450 pp., 6.125 x 9.25, 7 illus., 4 figs., notes, index
Paperback ISBN: 978-0-8078-5558-4
Published: November 2004
eBook ISBN: 978-0-8078-9883-3
Published: November 2009
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Taking inspiration from the new cultural and social histories, these political historians show that the early history of the United States was not just the product of a few "founding fathers," but was also marked by widespread and passionate popular involvement; print media more politically potent than that of later eras; and political conflicts and influences that crossed lines of race, gender, and class.
John L. Brooke, The Ohio State University
Andrew R. L. Cayton, Miami University (Ohio)
Saul Cornell, The Ohio State University
Seth Cotlar, Willamette University
Reeve Huston, Duke University
Nancy Isenberg, University of Tulsa
Richard R. John, University of Illinois at Chicago
Albrecht Koschnik, Florida State University
Rich Newman, Rochester Institute of Technology
Jeffrey L. Pasley, University of Missouri, Columbia
Andrew W. Robertson, City University of New York
William G. Shade, Lehigh University
David Waldstreicher, Temple University
Rosemarie Zagarri, George Mason University
About the Authors
Jeffrey L. Pasley is associate professor of history at the University of Missouri, Columbia, and author of "The Tyranny of Printers": Newspaper Politics in the Early American Republic.
For more information about Jeffrey L. Pasley, visit the Author Page.
Andrew W. Robertson is associate professor of history at Lehman College and the Graduate Center, City University of New York, and author of The Language of Democracy: Political Rhetoric in the U.S. and Britain, 1790-1900.
For more information about Andrew W. Robertson, visit the Author Page.
David Waldstreicher is professor of history at Temple University and author of Runaway America: Benjamin Franklin, Slavery, and the American Revolution.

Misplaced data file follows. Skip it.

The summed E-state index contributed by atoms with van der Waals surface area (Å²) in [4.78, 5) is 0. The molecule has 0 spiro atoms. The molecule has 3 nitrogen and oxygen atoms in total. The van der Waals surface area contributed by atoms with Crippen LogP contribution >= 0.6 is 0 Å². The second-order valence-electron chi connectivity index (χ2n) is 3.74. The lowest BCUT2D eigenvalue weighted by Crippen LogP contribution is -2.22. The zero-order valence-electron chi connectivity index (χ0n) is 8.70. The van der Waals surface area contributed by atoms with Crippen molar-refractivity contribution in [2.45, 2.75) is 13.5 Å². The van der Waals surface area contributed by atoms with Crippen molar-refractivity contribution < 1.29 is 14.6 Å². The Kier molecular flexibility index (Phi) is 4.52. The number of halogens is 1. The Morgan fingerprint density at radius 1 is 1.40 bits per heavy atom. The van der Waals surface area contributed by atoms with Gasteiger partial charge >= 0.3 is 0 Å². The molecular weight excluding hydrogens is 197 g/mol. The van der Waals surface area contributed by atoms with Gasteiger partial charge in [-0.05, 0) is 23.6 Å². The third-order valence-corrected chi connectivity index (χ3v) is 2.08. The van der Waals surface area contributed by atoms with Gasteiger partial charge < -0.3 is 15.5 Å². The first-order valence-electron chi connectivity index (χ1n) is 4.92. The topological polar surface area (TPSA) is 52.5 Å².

For more information about David Waldstreicher, visit the Author Page.
"A valuable collection of essays that introduces a new way of looking at the political history of the early republic."--The Pennsylvania Magazine of History & Biography
"This collection of invaluable essays comes as a welcome relief from the current cult of celebrity. [It] penetrates beyond the plethora of biographies of the Founding Fathers to demonstrate how the 'newest political history' broadens our understanding of the political character of the early republic."--Journal of Southern History
"Further evidence that imaginative and relevant scholarship is giving political history a buzz. . . . An outstanding collection of lively, enlightening, and provocative essays."--American Historical Review
"This superb collection of essays does more than go 'beyond the founders.' It demonstrates the intellectual curiosity, fresh findings, and interpretive skills of a new generation of American political historians."--Joyce Appleby, University of California, Los Angeles
"There is no question that the scholarship sampled in Beyond the Founders enriches our understanding of the early United States."--Journal of American History
"Beyond the Founders provides a superb picture of the state of play in the history of the early American republic. This strong collection of essays reflects the vitality and excitement of one of the hottest fields in American historiography."--Peter S. Onuf, University of Virginia